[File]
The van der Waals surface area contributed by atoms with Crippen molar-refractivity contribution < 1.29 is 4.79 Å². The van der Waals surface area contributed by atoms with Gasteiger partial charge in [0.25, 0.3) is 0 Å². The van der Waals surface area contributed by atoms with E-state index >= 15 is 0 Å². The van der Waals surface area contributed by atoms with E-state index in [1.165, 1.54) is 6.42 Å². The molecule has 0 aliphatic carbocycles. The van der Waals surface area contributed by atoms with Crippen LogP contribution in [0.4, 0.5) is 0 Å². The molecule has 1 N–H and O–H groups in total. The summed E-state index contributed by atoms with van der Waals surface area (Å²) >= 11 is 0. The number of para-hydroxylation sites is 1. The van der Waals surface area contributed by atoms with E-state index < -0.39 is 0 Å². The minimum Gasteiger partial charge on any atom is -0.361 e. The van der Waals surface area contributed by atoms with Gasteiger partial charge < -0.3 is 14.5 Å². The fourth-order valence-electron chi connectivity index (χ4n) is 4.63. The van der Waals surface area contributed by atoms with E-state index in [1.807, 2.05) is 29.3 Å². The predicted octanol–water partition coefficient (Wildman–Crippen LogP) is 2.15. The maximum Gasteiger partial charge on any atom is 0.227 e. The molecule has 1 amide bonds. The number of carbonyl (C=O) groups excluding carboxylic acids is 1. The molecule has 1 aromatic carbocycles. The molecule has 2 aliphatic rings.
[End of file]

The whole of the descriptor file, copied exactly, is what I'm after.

The van der Waals surface area contributed by atoms with Crippen molar-refractivity contribution < 1.29 is 4.79 Å². The van der Waals surface area contributed by atoms with Gasteiger partial charge in [0.25, 0.3) is 0 Å². The van der Waals surface area contributed by atoms with E-state index >= 15 is 0 Å². The van der Waals surface area contributed by atoms with E-state index in [1.165, 1.54) is 6.42 Å². The molecule has 0 aliphatic carbocycles. The van der Waals surface area contributed by atoms with Crippen LogP contribution in [0.4, 0.5) is 0 Å². The molecule has 1 N–H and O–H groups in total. The summed E-state index contributed by atoms with van der Waals surface area (Å²) >= 11 is 0. The number of para-hydroxylation sites is 1. The van der Waals surface area contributed by atoms with E-state index < -0.39 is 0 Å². The minimum Gasteiger partial charge on any atom is -0.361 e. The van der Waals surface area contributed by atoms with Gasteiger partial charge < -0.3 is 14.5 Å². The fourth-order valence-electron chi connectivity index (χ4n) is 4.63. The van der Waals surface area contributed by atoms with E-state index in [1.807, 2.05) is 29.3 Å². The predicted octanol–water partition coefficient (Wildman–Crippen LogP) is 2.15. The maximum Gasteiger partial charge on any atom is 0.227 e. The molecule has 1 amide bonds. The number of carbonyl (C=O) groups excluding carboxylic acids is 1. The molecule has 1 aromatic carbocycles. The molecule has 2 aliphatic rings.